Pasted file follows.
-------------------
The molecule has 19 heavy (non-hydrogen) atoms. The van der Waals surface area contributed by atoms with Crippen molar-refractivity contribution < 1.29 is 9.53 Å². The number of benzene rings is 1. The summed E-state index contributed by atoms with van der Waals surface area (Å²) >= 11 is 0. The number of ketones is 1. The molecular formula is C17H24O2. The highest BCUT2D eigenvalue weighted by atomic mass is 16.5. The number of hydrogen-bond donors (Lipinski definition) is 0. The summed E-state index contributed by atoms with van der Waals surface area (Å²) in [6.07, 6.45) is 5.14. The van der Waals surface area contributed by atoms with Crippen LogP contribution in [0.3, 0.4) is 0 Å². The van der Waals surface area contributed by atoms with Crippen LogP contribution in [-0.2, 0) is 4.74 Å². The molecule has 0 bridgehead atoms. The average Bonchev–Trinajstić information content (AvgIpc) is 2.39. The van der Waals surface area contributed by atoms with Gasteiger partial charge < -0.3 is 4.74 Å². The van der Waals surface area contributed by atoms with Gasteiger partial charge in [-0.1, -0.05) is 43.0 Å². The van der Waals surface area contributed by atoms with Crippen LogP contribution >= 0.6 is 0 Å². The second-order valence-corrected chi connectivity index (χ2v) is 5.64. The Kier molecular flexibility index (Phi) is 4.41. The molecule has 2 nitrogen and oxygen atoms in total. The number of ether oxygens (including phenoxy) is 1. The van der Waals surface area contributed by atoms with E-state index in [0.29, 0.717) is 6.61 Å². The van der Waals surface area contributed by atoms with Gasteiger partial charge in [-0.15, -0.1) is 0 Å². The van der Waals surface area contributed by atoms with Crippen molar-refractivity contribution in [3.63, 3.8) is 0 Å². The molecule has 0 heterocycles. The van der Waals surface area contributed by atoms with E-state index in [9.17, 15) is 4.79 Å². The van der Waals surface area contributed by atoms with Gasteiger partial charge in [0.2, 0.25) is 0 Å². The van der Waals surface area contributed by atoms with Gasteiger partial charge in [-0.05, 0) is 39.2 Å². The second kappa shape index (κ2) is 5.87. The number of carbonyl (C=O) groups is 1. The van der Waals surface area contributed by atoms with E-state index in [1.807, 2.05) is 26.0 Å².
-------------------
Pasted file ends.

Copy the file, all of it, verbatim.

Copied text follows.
The molecule has 19 heavy (non-hydrogen) atoms. The van der Waals surface area contributed by atoms with Crippen molar-refractivity contribution < 1.29 is 9.53 Å². The number of benzene rings is 1. The summed E-state index contributed by atoms with van der Waals surface area (Å²) >= 11 is 0. The number of ketones is 1. The molecular formula is C17H24O2. The highest BCUT2D eigenvalue weighted by atomic mass is 16.5. The number of hydrogen-bond donors (Lipinski definition) is 0. The summed E-state index contributed by atoms with van der Waals surface area (Å²) in [6.07, 6.45) is 5.14. The van der Waals surface area contributed by atoms with Crippen LogP contribution in [0.3, 0.4) is 0 Å². The van der Waals surface area contributed by atoms with Crippen LogP contribution in [-0.2, 0) is 4.74 Å². The molecule has 0 bridgehead atoms. The average Bonchev–Trinajstić information content (AvgIpc) is 2.39. The van der Waals surface area contributed by atoms with Gasteiger partial charge < -0.3 is 4.74 Å². The van der Waals surface area contributed by atoms with Gasteiger partial charge in [-0.1, -0.05) is 43.0 Å². The van der Waals surface area contributed by atoms with Crippen LogP contribution >= 0.6 is 0 Å². The second-order valence-corrected chi connectivity index (χ2v) is 5.64. The Kier molecular flexibility index (Phi) is 4.41. The molecule has 2 nitrogen and oxygen atoms in total. The number of ether oxygens (including phenoxy) is 1. The van der Waals surface area contributed by atoms with E-state index in [0.29, 0.717) is 6.61 Å². The van der Waals surface area contributed by atoms with Gasteiger partial charge in [-0.15, -0.1) is 0 Å². The van der Waals surface area contributed by atoms with Crippen molar-refractivity contribution in [3.63, 3.8) is 0 Å². The molecule has 0 heterocycles. The van der Waals surface area contributed by atoms with E-state index in [9.17, 15) is 4.79 Å². The van der Waals surface area contributed by atoms with Gasteiger partial charge in [0.2, 0.25) is 0 Å². The van der Waals surface area contributed by atoms with Gasteiger partial charge in [-0.05, 0) is 39.2 Å². The second kappa shape index (κ2) is 5.87. The number of carbonyl (C=O) groups is 1. The van der Waals surface area contributed by atoms with E-state index in [1.807, 2.05) is 26.0 Å².